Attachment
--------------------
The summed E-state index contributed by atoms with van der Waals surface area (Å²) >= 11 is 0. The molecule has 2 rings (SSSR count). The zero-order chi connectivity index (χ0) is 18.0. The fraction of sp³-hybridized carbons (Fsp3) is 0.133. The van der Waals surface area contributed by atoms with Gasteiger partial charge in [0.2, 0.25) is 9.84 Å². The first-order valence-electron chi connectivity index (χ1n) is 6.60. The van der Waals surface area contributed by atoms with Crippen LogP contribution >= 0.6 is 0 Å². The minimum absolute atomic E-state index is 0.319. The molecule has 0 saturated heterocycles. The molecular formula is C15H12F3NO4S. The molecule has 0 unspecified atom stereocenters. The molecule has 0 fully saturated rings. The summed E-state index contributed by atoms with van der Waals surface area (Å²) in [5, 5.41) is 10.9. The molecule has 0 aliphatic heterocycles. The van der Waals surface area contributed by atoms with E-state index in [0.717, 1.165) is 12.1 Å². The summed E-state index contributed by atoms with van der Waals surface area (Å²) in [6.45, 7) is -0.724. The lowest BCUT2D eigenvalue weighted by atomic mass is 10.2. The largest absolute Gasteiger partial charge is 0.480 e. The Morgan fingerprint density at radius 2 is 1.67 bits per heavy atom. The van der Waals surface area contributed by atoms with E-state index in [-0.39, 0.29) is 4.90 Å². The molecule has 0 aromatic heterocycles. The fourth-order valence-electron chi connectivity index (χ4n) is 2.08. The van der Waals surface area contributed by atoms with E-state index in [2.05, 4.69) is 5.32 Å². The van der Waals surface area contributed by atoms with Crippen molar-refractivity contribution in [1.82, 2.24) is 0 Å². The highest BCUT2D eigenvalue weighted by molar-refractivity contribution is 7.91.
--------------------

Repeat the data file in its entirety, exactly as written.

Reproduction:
The summed E-state index contributed by atoms with van der Waals surface area (Å²) >= 11 is 0. The molecule has 2 rings (SSSR count). The zero-order chi connectivity index (χ0) is 18.0. The fraction of sp³-hybridized carbons (Fsp3) is 0.133. The van der Waals surface area contributed by atoms with Gasteiger partial charge in [0.2, 0.25) is 9.84 Å². The first-order valence-electron chi connectivity index (χ1n) is 6.60. The van der Waals surface area contributed by atoms with Crippen LogP contribution >= 0.6 is 0 Å². The minimum absolute atomic E-state index is 0.319. The molecule has 0 saturated heterocycles. The molecular formula is C15H12F3NO4S. The molecule has 0 unspecified atom stereocenters. The molecule has 0 fully saturated rings. The summed E-state index contributed by atoms with van der Waals surface area (Å²) in [5, 5.41) is 10.9. The molecule has 0 aliphatic heterocycles. The van der Waals surface area contributed by atoms with E-state index in [0.717, 1.165) is 12.1 Å². The summed E-state index contributed by atoms with van der Waals surface area (Å²) in [6.45, 7) is -0.724. The lowest BCUT2D eigenvalue weighted by atomic mass is 10.2. The largest absolute Gasteiger partial charge is 0.480 e. The Morgan fingerprint density at radius 2 is 1.67 bits per heavy atom. The van der Waals surface area contributed by atoms with E-state index in [-0.39, 0.29) is 4.90 Å². The molecule has 0 aromatic heterocycles. The fourth-order valence-electron chi connectivity index (χ4n) is 2.08. The van der Waals surface area contributed by atoms with E-state index in [2.05, 4.69) is 5.32 Å². The van der Waals surface area contributed by atoms with Crippen molar-refractivity contribution in [1.82, 2.24) is 0 Å². The highest BCUT2D eigenvalue weighted by molar-refractivity contribution is 7.91.